As predicted, the United States has filed a cert petition and stay application in Trump v. IRAP, the Fourth Circuit litigation about the validity of his administration’s six-country travel ban. On the schedule that the United States proposes, the case would be briefed over the summer and argued this fall at the Supreme Court.

But commentators such as Marty Lederman and Mark Tushnet have suggested that the case either will soon be moot, or could be made moot without the entry ban ever going into effect. That might be right, but I’m not so sure, and because I found it tricky I thought I’d think through the possibilities here.

Possibility One: The challenges will become moot on June 14, because the text of the order says that its effective date is March 16, and June 14 is 90 days after March 16. This assumes that the order’s start date and duration are unchanged by any of the court orders against it. This is Marty’s position.

Possibility Two: The order’s “effective date” has been delayed by the court orders preventing it from going to effect. The order will become moot 90 days after it goes into effect, so the order will not become moot as long as it is stayed.

Possibility Three: The order’s “effective date” is unchanged by the court orders, but it will not expire until it has been in effect for 90 days. The upshot is the same as in Possibility Two: The order will not become moot as long as the entry ban is stayed.

Marty argues that the answer is Possibility One:

Section 2(c) of the Order provides that “the entry into the United States of nationals of [the six designated] countries be suspended for 90 days from the effective date of this order.” And Section 14 of the Order specifically provides that the “effective date” of the Order was 12:01 a.m. on March 16. Accordingly, the E.O. itself provides that the suspension prescribed in Section 2(c) ends at 12:01 a.m. on Wednesday, June 14, whether or not any courts have enjoined its implementation in the interim.

But I am not so sure. I am inclined to think that Possibility Three and Possibility Two are both plausible, and that Possibility Three is probably the most natural interpretation of the order. Here’s that reading:

The order’s effective date is March 16. Section 2(c) of the order says that entry of designated nationals will “be suspended for 90 days from the effective date of this order.” Normally, that would result in the order lasting for 90 days, because a 90-day suspension normally takes 90 days. But because the relevant parts of the order have been preempted by a federal court judgment, it will take longer than 90 calendar days for the 90-day suspension to run. Or to put it more simply: The order will last until it has done what it says it is going to do, namely suspend entry for 90 days.

I think Marty’s reading would be much stronger if the order contained an explicit expiration date of “June 14.” And it would be at least somewhat stronger, if not as much, if the order said something like “this order shall expire 90 days after its effective date.” But the order doesn’t quite do either of these things. Instead it announces that entry is suspended for 90 days, and so it is most natural to think that the order expires when entry has indeed been suspended for 90 days. No suspension, no expiration.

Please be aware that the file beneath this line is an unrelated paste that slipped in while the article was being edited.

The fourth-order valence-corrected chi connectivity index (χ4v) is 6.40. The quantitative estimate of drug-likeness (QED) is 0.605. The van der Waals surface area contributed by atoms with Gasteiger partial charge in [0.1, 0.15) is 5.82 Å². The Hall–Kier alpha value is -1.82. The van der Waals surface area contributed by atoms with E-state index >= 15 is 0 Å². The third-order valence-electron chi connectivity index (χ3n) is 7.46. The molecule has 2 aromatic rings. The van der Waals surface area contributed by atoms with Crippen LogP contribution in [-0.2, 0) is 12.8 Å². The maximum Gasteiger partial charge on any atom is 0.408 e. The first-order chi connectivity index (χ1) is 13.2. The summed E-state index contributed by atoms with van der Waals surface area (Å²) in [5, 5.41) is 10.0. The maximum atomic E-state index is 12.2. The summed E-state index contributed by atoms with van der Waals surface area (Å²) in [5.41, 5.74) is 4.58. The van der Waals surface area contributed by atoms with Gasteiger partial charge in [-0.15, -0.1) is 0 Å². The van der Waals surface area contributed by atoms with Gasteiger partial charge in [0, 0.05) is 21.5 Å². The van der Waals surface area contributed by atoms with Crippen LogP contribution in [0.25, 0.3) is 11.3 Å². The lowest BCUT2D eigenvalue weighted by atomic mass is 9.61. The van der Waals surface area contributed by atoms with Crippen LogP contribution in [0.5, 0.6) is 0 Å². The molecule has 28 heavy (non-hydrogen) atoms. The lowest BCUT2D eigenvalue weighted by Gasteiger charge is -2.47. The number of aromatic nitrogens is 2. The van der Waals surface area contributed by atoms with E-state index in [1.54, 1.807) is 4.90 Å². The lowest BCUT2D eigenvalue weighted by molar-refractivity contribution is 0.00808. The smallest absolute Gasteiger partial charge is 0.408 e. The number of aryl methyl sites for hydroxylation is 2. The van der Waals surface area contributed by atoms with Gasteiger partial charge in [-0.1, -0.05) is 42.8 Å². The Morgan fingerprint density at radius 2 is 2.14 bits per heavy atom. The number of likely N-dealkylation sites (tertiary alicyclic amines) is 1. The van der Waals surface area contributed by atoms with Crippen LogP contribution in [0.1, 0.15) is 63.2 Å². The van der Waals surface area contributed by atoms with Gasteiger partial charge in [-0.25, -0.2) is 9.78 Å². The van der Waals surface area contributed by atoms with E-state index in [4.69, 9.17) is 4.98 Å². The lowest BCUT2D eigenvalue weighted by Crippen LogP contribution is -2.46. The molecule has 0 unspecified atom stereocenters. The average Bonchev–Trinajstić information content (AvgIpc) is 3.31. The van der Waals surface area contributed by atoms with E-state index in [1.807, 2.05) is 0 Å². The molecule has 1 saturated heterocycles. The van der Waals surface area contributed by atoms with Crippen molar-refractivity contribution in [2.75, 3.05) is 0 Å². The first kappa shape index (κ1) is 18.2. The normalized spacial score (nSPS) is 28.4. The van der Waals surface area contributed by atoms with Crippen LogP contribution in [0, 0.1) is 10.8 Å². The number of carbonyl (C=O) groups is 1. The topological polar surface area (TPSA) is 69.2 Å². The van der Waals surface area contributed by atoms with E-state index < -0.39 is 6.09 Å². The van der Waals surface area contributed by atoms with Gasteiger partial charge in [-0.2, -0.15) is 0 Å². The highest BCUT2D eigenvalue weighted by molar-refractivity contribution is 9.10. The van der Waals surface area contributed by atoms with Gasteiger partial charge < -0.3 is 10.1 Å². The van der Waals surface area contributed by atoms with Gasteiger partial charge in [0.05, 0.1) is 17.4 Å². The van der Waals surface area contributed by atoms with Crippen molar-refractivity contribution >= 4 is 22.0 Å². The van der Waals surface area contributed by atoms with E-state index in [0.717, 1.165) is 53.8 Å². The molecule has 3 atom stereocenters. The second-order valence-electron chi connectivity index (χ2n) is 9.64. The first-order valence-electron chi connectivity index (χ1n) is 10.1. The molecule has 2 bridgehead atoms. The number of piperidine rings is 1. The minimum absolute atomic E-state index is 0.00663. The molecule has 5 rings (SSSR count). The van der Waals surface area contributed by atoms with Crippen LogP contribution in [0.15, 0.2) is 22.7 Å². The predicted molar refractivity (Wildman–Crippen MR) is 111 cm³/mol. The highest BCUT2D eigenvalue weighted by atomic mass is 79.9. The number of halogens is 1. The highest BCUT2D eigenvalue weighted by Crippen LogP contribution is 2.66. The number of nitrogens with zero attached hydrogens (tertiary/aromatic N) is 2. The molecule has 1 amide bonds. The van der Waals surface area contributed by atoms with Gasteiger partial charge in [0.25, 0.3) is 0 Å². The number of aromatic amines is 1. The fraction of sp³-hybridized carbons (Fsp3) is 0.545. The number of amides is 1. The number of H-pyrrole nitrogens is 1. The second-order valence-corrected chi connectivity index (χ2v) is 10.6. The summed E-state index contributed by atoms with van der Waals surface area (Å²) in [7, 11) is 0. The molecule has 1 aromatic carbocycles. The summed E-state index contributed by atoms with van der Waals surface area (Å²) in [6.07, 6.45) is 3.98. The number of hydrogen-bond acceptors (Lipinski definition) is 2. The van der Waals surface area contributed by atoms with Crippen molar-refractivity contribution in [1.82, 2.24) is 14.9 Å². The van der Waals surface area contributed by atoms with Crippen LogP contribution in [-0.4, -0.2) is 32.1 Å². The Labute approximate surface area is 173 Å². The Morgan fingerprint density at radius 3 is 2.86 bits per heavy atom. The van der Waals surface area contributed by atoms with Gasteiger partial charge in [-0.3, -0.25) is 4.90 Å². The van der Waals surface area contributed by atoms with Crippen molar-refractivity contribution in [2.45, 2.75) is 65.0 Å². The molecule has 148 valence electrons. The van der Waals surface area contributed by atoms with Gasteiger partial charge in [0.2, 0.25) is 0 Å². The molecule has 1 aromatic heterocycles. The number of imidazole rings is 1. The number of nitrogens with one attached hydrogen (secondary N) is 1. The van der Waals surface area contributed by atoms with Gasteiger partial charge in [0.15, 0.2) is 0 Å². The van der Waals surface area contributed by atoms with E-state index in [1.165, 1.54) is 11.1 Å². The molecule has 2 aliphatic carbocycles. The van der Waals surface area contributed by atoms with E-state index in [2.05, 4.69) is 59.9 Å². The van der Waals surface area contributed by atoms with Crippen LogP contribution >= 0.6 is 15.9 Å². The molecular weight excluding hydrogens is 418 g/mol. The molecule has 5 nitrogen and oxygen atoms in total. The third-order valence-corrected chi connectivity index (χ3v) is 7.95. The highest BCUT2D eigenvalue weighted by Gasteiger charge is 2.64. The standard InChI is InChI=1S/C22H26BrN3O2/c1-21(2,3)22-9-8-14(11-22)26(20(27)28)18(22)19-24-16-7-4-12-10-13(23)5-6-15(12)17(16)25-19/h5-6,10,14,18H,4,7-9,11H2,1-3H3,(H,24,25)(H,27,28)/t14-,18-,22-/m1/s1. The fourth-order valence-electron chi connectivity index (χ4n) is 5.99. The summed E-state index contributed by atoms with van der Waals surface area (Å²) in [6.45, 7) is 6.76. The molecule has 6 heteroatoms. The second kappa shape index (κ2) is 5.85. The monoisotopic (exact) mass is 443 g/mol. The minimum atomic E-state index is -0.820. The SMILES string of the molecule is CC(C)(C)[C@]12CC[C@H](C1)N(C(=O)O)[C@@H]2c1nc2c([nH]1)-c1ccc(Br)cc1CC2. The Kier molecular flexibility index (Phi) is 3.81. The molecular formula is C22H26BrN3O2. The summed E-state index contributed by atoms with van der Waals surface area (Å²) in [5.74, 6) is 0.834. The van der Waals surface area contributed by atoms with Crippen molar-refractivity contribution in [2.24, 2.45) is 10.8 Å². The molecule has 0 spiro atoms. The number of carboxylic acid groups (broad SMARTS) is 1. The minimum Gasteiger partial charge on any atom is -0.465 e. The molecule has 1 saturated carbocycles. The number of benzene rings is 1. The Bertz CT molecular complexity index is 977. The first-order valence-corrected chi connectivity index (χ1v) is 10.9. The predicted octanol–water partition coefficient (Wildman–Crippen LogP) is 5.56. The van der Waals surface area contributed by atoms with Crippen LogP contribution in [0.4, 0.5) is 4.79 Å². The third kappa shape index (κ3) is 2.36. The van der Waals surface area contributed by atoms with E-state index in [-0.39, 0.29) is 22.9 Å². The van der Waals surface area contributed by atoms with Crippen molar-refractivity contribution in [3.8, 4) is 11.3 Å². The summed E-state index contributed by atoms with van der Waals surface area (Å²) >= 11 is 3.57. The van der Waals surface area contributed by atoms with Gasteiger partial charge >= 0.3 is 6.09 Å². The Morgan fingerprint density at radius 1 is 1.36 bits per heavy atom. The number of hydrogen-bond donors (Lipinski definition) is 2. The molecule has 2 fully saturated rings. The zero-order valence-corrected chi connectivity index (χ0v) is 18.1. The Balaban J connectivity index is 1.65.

Now, Marty is also quite right to point out that the United States seems to have implicitly taken his position in at least one legal filing. But until we know more, I am not convinced that is dispositive, because it doesn’t seem to be the United States’ position now, and I doubt that the filing satisfies the requirements for something like judicial estoppel. I’m not positive about any of that, but it isn’t obvious to me that the cases will all become moot in 12 days.

Finally, one other set of things that puzzles me, apart from the best reading of the order, is what kind of standards apply to this mootness question:

  • Should we think of this as a question of textual interpretation, analogous to interpretation of an agency regulation? And if so, does an analogy to Auer deference apply, giving the president’s deference as to the meaning of his own order?
  • Is this more like a “voluntary cessation” case, where the question is whether it is “absolutely clear” that the suspension “could not reasonably be expected to recur” after June 14?
  • Or is the order itself a distraction for purposes of justiciability? Perhaps the real mootness question is whether the United States keeps asserting its willingness to block entry after June 14, order or no order. On this view, Marty’s textual analysis of the order might be relevant to the lawfulness of that executive action under Section 212(f) of the INA, without controlling the justiciability question.

I suspect we’ll see further briefing on this question, and perhaps the court will simply add this mootness question to the case if it hears argument in the fall.